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Hiring and Firing Costs, Adverse Selection and Long-term Unemployment

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  • Kugler, Adriana

    ()
    (Georgetown University)

  • Saint-Paul, Gilles

    ()
    (University of Toulouse I)

Abstract

In this paper, we present a matching model with adverse selection that explains why flows into and out of unemployment are much lower in Europe compared to North America, while employment-to-employment flows are similar in the two continents. In the model, firms use discretion in terms of whom to fire and, thus, low quality workers are more likely to be dismissed than high quality workers. Moreover, as hiring and firing costs increase, firms find it more costly to hire a bad worker and, thus, they prefer to hire out of the pool of employed job seekers rather than out of the pool of the unemployed, who are more likely to turn out to be `lemons’. We use microdata for Spain and the U.S. and find that the ratio of the job finding probability of the unemployed to the job finding probability of employed job seekers was smaller in Spain than in the U.S.. Furthermore, using U.S. data, we find that the discrimination of the unemployed increased over the 1980’s in those states that raised firing costs by introducing exceptions to the employment-at-will doctrine.

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Bibliographic Info

Paper provided by Institute for the Study of Labor (IZA) in its series IZA Discussion Papers with number 134.

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Length: 54 pages
Date of creation: Mar 2000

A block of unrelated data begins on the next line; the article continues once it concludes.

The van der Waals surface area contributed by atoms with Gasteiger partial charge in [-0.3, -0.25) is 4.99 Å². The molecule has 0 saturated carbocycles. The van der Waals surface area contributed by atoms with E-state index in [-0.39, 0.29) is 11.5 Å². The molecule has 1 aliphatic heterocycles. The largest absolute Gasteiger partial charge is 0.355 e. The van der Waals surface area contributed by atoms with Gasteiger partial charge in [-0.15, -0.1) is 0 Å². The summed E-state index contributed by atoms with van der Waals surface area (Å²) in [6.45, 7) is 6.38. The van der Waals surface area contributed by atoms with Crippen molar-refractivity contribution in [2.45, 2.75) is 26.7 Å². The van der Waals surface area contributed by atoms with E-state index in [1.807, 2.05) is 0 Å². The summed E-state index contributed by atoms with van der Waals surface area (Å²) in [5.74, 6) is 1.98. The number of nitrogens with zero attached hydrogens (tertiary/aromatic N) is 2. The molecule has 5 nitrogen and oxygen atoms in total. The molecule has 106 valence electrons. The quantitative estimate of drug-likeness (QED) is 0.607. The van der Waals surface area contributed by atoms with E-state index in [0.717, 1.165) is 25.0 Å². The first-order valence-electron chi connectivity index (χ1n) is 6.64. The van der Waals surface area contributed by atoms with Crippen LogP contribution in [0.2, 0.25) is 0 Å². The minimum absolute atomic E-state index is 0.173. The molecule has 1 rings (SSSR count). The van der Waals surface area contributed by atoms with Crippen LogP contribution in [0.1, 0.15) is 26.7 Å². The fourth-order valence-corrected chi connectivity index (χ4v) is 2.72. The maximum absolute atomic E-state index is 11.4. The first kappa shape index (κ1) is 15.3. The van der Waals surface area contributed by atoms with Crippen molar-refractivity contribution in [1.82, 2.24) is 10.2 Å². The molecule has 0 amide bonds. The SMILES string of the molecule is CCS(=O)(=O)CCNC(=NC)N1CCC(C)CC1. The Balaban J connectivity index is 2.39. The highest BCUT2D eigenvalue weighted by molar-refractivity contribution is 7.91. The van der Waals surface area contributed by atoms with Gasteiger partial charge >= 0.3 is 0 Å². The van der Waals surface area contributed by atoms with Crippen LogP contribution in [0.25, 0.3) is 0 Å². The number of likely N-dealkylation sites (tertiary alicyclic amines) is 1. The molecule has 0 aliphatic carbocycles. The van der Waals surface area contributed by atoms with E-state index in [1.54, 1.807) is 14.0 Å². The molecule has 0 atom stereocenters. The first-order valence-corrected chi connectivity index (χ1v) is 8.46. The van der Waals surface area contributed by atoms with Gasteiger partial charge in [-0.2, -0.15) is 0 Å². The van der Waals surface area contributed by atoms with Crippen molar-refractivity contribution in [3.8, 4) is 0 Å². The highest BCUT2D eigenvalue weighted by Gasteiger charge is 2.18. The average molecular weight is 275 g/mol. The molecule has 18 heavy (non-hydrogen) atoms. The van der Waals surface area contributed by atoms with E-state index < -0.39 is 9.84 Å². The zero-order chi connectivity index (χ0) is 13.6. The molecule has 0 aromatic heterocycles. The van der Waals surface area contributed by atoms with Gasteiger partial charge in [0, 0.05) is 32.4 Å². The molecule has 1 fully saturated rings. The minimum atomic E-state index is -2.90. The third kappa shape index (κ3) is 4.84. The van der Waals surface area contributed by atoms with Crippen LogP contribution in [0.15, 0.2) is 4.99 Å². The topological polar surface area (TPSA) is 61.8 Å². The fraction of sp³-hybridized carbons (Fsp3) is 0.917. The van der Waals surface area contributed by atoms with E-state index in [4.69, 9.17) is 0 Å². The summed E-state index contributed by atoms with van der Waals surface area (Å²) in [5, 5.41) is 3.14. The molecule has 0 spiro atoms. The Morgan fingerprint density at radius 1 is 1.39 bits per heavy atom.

Date of revision:
Publication status: published in: Journal of Labor Economics, 2004, 22(3), 553-584.
Handle: RePEc:iza:izadps:dp134

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Keywords: Adverse selection; turnover costs; unemployment; worker flows; matching models; discrimination;

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References

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  4. Garibaldi, Pietro, 1998. "Job flow dynamics and firing restrictions," European Economic Review, Elsevier, vol. 42(2), pages 245-275, February.
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  23. Akerlof, George A, 1970. "The Market for 'Lemons': Quality Uncertainty and the Market Mechanism," The Quarterly Journal of Economics, MIT Press, vol. 84(3), pages 488-500, August.
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Citations

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Cited by:
  1. Dennis Wesselbaum, 2009. "Firing Costs in a New Keynesian Model with Endogenous Separations," Kiel Working Papers 1550, Kiel Institute for the World Economy.
  2. Simon Burgess & Helene Turon, 2005. "Worker Flows, Job Flows and Unemployment in a Matching Model," Bristol Economics Discussion Papers 05/572, Department of Economics, University of Bristol, UK.
  3. Tito Boeri, 2004. "The Effects of Employment Protection: Learning from Variable Enforcement," 2004 Meeting Papers 445a, Society for Economic Dynamics.
  4. Agell, Jonas & Bennmarker, Helge, 2002. "Wage policy and endogenous wage rigidity: a representative view from the inside," Working Paper Series 2002:12, IFAU - Institute for Evaluation of Labour Market and Education Policy.
  5. Bassanini, Andrea & Ernst, Ekkehard, 2001. "Labour market regulation, industrial relations, and technological regimes: a tale of comparative advantage," CEPREMAP Working Papers (Couverture Orange) 0117, CEPREMAP.
  6. Andrea De Michelis, 2004. "Sand in the wheels of the labor market: the effect of firing costs on employment," International Finance Discussion Papers 796, Board of Governors of the Federal Reserve System (U.S.).
  7. Leonor Modesto, 2008. "Unions, Firing Costs, and Unemployment," LABOUR, CEIS, vol. 22(3), pages 509-546, 09.
  8. Wesselbaum, Dennis, 2009. "Firing Tax vs. Severance Payment - An Unequal Comparison," MPRA Paper 17637, University Library of Munich, Germany.
  9. Schwarze, Johannes, 2000. "Using Panel Data on Income Satisfaction to Estimate the Equivalence Scale Elasticity," IZA Discussion Papers 224, Institute for the Study of Labor (IZA).
  10. Steffen Ahrens & Dennis Wesselbaum, 2009. "On the Introduction of Firing Costs," Kiel Working Papers 1559, Kiel Institute for the World Economy.
  11. Grund, Christian, 2000. "Wages as Risk Compensation in Germany," IZA Discussion Papers 221, Institute for the Study of Labor (IZA).

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